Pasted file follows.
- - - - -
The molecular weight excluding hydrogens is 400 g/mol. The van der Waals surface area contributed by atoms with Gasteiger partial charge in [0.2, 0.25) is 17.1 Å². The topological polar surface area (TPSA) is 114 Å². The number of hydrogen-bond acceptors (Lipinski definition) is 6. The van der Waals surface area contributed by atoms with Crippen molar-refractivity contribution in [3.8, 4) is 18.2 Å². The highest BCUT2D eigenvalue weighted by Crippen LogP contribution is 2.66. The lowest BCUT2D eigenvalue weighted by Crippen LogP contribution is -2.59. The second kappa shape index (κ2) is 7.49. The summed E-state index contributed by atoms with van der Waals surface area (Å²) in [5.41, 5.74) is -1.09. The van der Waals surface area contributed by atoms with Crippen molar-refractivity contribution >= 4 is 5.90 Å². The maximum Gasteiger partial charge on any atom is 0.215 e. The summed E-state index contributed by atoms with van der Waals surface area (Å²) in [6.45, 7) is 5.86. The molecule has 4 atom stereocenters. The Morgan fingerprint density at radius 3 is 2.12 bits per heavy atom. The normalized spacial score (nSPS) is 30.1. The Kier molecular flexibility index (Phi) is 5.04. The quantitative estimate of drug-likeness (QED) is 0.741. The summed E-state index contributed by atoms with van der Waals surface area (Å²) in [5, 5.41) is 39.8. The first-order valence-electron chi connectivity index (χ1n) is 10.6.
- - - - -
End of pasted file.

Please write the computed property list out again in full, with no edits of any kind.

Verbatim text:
The molecular weight excluding hydrogens is 400 g/mol. The van der Waals surface area contributed by atoms with Gasteiger partial charge in [0.2, 0.25) is 17.1 Å². The topological polar surface area (TPSA) is 114 Å². The number of hydrogen-bond acceptors (Lipinski definition) is 6. The van der Waals surface area contributed by atoms with Crippen molar-refractivity contribution in [3.8, 4) is 18.2 Å². The highest BCUT2D eigenvalue weighted by Crippen LogP contribution is 2.66. The lowest BCUT2D eigenvalue weighted by Crippen LogP contribution is -2.59. The second kappa shape index (κ2) is 7.49. The summed E-state index contributed by atoms with van der Waals surface area (Å²) in [5.41, 5.74) is -1.09. The van der Waals surface area contributed by atoms with Crippen molar-refractivity contribution >= 4 is 5.90 Å². The maximum Gasteiger partial charge on any atom is 0.215 e. The summed E-state index contributed by atoms with van der Waals surface area (Å²) in [6.45, 7) is 5.86. The molecule has 4 atom stereocenters. The Morgan fingerprint density at radius 3 is 2.12 bits per heavy atom. The normalized spacial score (nSPS) is 30.1. The Kier molecular flexibility index (Phi) is 5.04. The quantitative estimate of drug-likeness (QED) is 0.741. The summed E-state index contributed by atoms with van der Waals surface area (Å²) in [5, 5.41) is 39.8. The first-order valence-electron chi connectivity index (χ1n) is 10.6.